Miriam González Durántez does not conform to the stereotypical image of a British politician's wife. The partner of Nick Clegg, who is the deputy prime minister and the leader of the Liberal Democrats party, prefers to stand discreetly in the background, attending events only when strictly necessary and focusing on her three children and her job as a successful lawyer.
But when it comes to discussing female roles in society, Nick Clegg's wife does not hesitate to make herself heard. In a recent interview with The Daily Telegraph, González Durántez lamented the "absurd and demanding labels" that women have to deal with in their lives.
"If we do not have children, people assume we are frustrated. If we stay at home taking care of our children, it is said we are 'not working.' If we have a job we are portrayed as part-time mums and sometimes even as bad parents," she told the British newspaper.
"If we succeed in our professional lives, we're branded as 'scary;' if we follow fashion we're 'shallow;' if we like science we're 'geeks;' if we read women's magazines we're 'fluffy;' and if we defend our rights we're 'hard'."
If we have a job, we are sometimes portrayed as being bad parents"
Her statements came ahead of a new national campaign called "Inspiring Women," which will bring female role models from various professional fields to schools to help young girls choose a professional future for themselves.
González Durántez, who is from Valladolid, says she is "not surprised that with such a flurry of labels, many female role models refuse to stick their necks out."
This does not apply to her, however. González Durántez publicly came out in defense of a Spanish woman during the last soccer World Cup, which was won by Spain. In a letter to the editor of The Times, she asked the newspaper to apologize to Sara Carbonero, a television reporter whom the paper accused of distracting her boyfriend Iker Casillas, the captain of the Spanish national team, during matches.
The problem of being typecast is something that González Durántez has experienced firsthand. Ever since her husband joined the UK's coalition government in 2010, her own personal decisions have been publicly questioned. Certain sectors of the British press praise her elegance but criticize her independence. She refused to take her husband's surname when the pair married, and made it clear from the beginning that she would not be taking time off from childrearing or her job to support her husband's political career. Unlike Samantha Cameron, who dropped her post as creative director of luxury goods specialists Smythson to become a part-time consultant the moment her husband became prime minister, González Durántez maintains her partnership at the European law firm Dechert LLP. "We both like our jobs," said Clegg during the electoral race.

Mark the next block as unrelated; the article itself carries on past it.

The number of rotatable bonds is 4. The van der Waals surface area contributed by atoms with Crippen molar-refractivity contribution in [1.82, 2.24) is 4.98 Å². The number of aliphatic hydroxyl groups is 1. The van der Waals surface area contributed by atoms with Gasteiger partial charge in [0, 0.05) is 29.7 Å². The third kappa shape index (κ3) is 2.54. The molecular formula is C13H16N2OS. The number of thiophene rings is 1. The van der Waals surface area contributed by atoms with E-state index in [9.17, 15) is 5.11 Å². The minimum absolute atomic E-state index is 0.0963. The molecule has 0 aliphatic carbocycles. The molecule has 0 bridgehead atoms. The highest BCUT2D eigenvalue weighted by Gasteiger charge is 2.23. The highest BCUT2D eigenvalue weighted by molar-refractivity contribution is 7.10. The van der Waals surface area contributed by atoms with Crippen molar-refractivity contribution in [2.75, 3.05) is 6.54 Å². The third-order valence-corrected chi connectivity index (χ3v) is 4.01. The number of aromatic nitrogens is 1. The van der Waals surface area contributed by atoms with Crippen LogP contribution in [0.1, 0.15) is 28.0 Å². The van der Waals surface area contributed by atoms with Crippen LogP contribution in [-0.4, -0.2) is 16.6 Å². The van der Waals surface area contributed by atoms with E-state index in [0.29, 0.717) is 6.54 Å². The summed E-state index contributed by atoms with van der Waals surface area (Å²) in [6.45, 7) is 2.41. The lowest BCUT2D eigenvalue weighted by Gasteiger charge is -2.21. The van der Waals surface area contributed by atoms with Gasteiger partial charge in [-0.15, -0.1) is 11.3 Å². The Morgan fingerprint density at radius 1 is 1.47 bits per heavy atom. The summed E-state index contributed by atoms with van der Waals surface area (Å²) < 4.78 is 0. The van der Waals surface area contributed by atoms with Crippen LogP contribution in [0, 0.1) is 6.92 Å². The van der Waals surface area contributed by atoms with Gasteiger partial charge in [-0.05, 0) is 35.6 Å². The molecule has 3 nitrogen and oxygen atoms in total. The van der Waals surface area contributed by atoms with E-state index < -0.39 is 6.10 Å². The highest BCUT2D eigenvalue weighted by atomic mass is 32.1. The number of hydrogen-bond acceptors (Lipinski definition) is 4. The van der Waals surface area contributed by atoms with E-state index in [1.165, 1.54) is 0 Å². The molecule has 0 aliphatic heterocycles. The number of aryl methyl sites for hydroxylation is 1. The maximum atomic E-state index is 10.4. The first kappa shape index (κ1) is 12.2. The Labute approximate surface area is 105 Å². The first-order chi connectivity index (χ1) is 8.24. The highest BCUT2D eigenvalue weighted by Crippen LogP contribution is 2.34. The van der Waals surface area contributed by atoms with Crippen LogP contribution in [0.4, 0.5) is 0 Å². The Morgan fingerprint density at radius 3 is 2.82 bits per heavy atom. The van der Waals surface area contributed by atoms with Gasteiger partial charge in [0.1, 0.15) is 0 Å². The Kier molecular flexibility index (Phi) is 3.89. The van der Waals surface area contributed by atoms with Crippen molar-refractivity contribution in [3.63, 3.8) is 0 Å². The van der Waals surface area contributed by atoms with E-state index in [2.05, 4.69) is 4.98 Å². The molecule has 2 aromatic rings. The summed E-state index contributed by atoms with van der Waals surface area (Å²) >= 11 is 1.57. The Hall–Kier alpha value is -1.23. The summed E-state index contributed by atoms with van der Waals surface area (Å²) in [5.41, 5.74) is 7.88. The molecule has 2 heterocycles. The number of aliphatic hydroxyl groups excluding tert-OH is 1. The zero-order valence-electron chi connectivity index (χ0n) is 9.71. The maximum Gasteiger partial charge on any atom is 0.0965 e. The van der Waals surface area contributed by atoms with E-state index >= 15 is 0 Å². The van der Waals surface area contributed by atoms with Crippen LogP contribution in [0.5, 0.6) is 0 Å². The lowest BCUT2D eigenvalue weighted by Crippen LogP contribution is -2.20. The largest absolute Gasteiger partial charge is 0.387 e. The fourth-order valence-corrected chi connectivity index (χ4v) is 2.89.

Miriam has been familiar with politics ever since she was a child. Her father, José Antonio González Caviedes, was a senator for the Popular Party and the mayor of Olmedo, where she and her husband continue to spend the summers with their three boys, Antonio, Alberto and Miguel. The couple met while studying in Bruges, and lived for several years in Brussels. They fell in love when Clegg asked his future wife to teach him to dance flamenco.
People who know Miriam personally describe her as a superwoman who achieves excellence in anything she tries her hand at, whether it is work, academic results, cooking or playing the piano. They also say they would not be at all surprised if one day she decided to pursue politics herself.